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STROKE - a patient's guide


A stroke can be a devastating event for patients and their families. This article discusses the treatment and prognosis for stroke patients.

What is it?

A stroke occurs when the part of the brain tissue dies as a result of alteration in the blood supply. In most cases this is the result of blockage of a blood vessel, causing starvation of blood to the brain (ischaemia). This is also called brain infarction. However, in some cases a stroke occurs because of haemorrhage (bleeding) from a blood vessel. On occasion, the alteration in the blood supply can be temporary and reversible. In these cases, provided the reversal occurs promptly, the symptoms may resolve. In these cases the patient is termed to have undergone a transient ischaemic attack (TIA). By international convention, symptoms that last longer than 24 hours are considered a stroke and not a TIA.

Risk factors for infarction/stroke include:

  • Increased age
  • Increased blood pressure (hypertension)
  • Smoking
  • Diabetes
  • Increased plasma cholesterol
  • Excessive alcohol consumption
  • Angina or previous heart attack
  • Previous stroke or TIA
  • Irregular cardiac rhythm, such as atrial fibrillation

In addition a number of other rarer causes are well recognised. For example, abnormalities of the heart valves, trauma to the carotid artery, arterial inflammation as well as some blood disorders such as leukaemia can all cause, in certain circumstances, stroke. These associations (and others not mentioned) are all uncommon.

Risk factors for brain haemorrhage(bleeding) include:

  • High Blood Pressure (hypertension)
  • Aneurysms (weaknesses in the blood vessel wall, causing vessel swellings)
  • Abnormalities of blood clotting (including certain drugs, such as warfarin)
  • Asian race

What are the symptoms?

The symptoms of a stroke typically occur abruptly, as the blood supply to an area of the brain alters. The particular symptoms depend on what the affected function of that part of the brain is. Common symptoms include:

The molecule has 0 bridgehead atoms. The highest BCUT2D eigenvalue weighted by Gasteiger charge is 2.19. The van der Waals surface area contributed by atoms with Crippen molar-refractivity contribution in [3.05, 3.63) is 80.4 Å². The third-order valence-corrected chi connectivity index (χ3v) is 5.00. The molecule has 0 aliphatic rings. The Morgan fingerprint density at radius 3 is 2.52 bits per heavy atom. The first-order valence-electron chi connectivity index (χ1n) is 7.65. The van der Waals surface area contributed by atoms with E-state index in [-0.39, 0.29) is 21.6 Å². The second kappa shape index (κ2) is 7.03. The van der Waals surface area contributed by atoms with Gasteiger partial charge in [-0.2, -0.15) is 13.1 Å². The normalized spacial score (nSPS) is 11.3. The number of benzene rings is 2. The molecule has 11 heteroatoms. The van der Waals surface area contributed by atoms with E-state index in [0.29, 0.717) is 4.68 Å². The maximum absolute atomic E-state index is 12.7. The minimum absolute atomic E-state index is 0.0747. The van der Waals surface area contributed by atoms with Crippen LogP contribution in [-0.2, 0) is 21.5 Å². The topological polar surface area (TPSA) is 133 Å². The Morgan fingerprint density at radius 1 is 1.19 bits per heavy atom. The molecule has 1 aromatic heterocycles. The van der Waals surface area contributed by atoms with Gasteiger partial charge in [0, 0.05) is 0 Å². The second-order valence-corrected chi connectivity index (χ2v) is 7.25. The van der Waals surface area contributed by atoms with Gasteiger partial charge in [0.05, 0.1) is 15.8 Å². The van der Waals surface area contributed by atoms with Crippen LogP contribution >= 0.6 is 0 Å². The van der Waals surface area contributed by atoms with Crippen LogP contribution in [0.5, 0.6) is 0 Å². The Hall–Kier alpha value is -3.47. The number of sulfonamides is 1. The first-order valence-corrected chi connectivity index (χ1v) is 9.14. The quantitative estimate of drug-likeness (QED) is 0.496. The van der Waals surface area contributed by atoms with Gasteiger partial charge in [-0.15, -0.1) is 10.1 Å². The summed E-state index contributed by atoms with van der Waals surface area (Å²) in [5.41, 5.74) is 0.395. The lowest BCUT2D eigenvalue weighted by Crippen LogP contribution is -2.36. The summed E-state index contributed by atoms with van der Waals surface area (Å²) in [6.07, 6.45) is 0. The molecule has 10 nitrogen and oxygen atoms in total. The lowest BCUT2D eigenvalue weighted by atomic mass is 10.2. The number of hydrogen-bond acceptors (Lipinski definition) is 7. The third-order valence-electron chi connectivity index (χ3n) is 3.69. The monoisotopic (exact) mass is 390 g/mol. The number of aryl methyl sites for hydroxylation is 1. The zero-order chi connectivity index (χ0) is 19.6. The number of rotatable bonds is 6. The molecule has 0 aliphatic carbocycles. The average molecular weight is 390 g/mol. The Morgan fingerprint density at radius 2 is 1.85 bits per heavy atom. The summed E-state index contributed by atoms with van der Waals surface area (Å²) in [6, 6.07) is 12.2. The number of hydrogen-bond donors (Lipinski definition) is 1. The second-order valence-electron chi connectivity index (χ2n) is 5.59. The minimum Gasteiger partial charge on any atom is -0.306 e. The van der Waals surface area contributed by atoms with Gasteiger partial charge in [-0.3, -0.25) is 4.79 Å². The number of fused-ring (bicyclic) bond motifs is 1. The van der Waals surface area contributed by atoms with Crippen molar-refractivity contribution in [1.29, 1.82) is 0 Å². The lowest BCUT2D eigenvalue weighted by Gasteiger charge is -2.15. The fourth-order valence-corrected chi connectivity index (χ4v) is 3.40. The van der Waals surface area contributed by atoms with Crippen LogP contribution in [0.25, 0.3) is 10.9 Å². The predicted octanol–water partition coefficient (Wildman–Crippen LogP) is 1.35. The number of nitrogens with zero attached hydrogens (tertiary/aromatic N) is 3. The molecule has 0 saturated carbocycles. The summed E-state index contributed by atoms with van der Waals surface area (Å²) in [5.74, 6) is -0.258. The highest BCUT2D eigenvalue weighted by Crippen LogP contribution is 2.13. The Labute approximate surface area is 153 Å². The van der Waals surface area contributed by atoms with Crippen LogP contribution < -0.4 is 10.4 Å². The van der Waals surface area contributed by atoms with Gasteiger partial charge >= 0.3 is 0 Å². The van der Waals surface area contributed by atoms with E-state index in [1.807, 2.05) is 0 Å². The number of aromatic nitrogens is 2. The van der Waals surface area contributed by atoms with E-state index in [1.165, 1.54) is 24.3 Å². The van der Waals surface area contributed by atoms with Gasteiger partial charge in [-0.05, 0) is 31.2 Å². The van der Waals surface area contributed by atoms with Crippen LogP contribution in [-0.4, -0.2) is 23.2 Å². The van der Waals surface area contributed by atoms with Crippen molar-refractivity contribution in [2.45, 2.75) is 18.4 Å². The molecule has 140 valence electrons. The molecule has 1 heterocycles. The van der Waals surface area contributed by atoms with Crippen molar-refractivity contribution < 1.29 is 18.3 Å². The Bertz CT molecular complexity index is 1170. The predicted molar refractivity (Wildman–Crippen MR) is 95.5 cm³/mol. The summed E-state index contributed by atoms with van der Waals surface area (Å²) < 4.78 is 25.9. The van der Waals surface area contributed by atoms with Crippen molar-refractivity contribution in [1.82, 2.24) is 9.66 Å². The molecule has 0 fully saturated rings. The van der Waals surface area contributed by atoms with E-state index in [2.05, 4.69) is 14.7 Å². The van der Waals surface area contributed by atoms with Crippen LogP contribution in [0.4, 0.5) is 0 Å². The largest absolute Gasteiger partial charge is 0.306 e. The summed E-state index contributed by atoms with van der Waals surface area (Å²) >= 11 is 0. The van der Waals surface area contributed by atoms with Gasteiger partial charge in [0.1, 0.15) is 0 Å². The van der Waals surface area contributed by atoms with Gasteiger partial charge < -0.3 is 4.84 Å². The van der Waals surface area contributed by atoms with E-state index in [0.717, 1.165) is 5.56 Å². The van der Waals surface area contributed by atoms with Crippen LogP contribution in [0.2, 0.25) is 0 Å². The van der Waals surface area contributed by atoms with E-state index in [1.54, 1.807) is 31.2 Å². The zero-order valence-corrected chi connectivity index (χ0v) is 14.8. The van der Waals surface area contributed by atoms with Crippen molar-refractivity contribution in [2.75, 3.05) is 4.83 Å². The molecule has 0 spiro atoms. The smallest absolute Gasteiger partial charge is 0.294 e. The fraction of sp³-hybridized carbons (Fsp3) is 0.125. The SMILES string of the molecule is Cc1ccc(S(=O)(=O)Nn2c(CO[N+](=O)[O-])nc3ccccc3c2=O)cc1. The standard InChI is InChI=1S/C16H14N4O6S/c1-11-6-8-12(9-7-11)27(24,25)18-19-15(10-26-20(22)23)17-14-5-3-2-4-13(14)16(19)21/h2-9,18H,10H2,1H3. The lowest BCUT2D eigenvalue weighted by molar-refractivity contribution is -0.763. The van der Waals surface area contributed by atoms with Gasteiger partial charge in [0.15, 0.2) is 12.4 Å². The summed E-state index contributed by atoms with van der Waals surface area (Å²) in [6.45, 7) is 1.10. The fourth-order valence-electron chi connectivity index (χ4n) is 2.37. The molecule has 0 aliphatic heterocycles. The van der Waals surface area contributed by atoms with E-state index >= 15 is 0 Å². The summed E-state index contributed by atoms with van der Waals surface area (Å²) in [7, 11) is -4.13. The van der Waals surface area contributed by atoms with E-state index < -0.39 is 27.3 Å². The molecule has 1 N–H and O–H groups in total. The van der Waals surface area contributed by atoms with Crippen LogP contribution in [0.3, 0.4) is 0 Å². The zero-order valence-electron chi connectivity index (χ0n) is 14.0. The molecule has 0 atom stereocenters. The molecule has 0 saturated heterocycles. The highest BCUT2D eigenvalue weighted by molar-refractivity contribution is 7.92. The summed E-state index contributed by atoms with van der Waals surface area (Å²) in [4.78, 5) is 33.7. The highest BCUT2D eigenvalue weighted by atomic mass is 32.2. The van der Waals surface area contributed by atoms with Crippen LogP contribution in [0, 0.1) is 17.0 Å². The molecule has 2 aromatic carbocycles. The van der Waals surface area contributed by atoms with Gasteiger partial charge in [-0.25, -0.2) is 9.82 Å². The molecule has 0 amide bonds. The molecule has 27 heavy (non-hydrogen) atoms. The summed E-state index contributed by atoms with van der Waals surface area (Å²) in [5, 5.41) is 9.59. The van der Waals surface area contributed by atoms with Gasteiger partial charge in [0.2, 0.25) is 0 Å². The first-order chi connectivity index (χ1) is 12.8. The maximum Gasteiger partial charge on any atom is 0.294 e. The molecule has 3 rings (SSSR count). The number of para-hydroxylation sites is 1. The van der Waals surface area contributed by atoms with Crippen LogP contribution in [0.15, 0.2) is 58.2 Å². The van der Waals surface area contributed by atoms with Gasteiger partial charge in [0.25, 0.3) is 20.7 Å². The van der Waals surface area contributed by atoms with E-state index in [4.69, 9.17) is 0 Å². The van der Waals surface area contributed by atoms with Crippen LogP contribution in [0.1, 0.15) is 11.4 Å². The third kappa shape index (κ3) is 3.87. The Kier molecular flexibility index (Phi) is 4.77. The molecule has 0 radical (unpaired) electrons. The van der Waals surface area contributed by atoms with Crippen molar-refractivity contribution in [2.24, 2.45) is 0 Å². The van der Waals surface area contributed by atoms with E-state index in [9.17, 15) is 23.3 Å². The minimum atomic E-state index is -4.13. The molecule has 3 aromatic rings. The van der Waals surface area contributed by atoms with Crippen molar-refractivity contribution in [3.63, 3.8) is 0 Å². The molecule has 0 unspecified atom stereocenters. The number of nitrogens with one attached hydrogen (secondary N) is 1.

• Weakness or paralysis (usually, but not always, one side of the body)
  • Loss of speech, ability to understand language and to read (all to differing degrees)
  • Loss of part of vision
  • Double vision
  • Difficulty swallowing
  • Loss of balance (with the risk of falls)
  • Impaired awareness of the parts of the body
  • Impaired awareness of three dimensional space
  • Confusion
  • Change in sensation, such as numbness or pins-and-needles

In addition, the person may experience difficulty in bowel or bladder control. A brief episode of loss of consciousness at the onset of the stroke often occurs. Loss of consciousness beyond this initial spell is a poor prognostic sign that a large stroke has occurred. Other poor prognostic signs include persistent urinary incontinence following the stroke, severe weakness, advanced age and dementia.

What tests are needed?

All patients with a suspected stroke should be seen by a doctor. Some may require admission to hospital, or specialist assessment. The reason for this is to confirm the diagnosis accurately, and arrange medical treatment and rehabilitation. In the vast majority of cases, blood tests and a brain scan are required (either CAT scan or a MRI scan). The chief purpose of the brain scan is to identify if the stroke is ischaemic or haemorrhagic, and to exclude another cause for the symptoms.

Often, scans of the heart and carotid arteries are needed to plan treatment. These scans are usually performed by painless ultrasound. Occasionally, special x-rays of the arteries of the brain are performed (angiography). Newer techniques using MRI scanners have made invasive angiography, where a catheter is introduced through a blood vessel and dye is injected, less common.